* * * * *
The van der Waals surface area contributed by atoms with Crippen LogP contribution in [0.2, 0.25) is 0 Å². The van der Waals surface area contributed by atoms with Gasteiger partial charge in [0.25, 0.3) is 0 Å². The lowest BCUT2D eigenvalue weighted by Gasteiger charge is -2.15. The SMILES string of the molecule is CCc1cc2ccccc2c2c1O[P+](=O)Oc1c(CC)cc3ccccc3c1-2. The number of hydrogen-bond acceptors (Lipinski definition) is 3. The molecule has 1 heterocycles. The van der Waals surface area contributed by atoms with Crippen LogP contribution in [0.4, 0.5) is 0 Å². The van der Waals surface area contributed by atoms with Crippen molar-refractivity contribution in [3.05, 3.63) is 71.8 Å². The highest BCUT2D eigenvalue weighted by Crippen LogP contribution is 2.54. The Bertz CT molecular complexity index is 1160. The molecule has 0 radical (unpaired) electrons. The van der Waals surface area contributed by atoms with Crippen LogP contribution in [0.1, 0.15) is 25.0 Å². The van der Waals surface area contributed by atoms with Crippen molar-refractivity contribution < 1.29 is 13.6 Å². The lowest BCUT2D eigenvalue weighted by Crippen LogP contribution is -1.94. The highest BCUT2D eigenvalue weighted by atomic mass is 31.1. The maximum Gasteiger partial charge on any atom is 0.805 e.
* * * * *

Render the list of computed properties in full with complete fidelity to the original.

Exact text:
The van der Waals surface area contributed by atoms with Crippen LogP contribution in [0.2, 0.25) is 0 Å². The van der Waals surface area contributed by atoms with Gasteiger partial charge in [0.25, 0.3) is 0 Å². The lowest BCUT2D eigenvalue weighted by Gasteiger charge is -2.15. The SMILES string of the molecule is CCc1cc2ccccc2c2c1O[P+](=O)Oc1c(CC)cc3ccccc3c1-2. The number of hydrogen-bond acceptors (Lipinski definition) is 3. The molecule has 1 heterocycles. The van der Waals surface area contributed by atoms with Crippen LogP contribution in [0.4, 0.5) is 0 Å². The van der Waals surface area contributed by atoms with Crippen molar-refractivity contribution in [3.05, 3.63) is 71.8 Å². The highest BCUT2D eigenvalue weighted by Crippen LogP contribution is 2.54. The Bertz CT molecular complexity index is 1160. The molecule has 0 radical (unpaired) electrons. The van der Waals surface area contributed by atoms with Crippen LogP contribution in [0.1, 0.15) is 25.0 Å². The van der Waals surface area contributed by atoms with Crippen molar-refractivity contribution < 1.29 is 13.6 Å². The lowest BCUT2D eigenvalue weighted by Crippen LogP contribution is -1.94. The highest BCUT2D eigenvalue weighted by atomic mass is 31.1. The maximum Gasteiger partial charge on any atom is 0.805 e.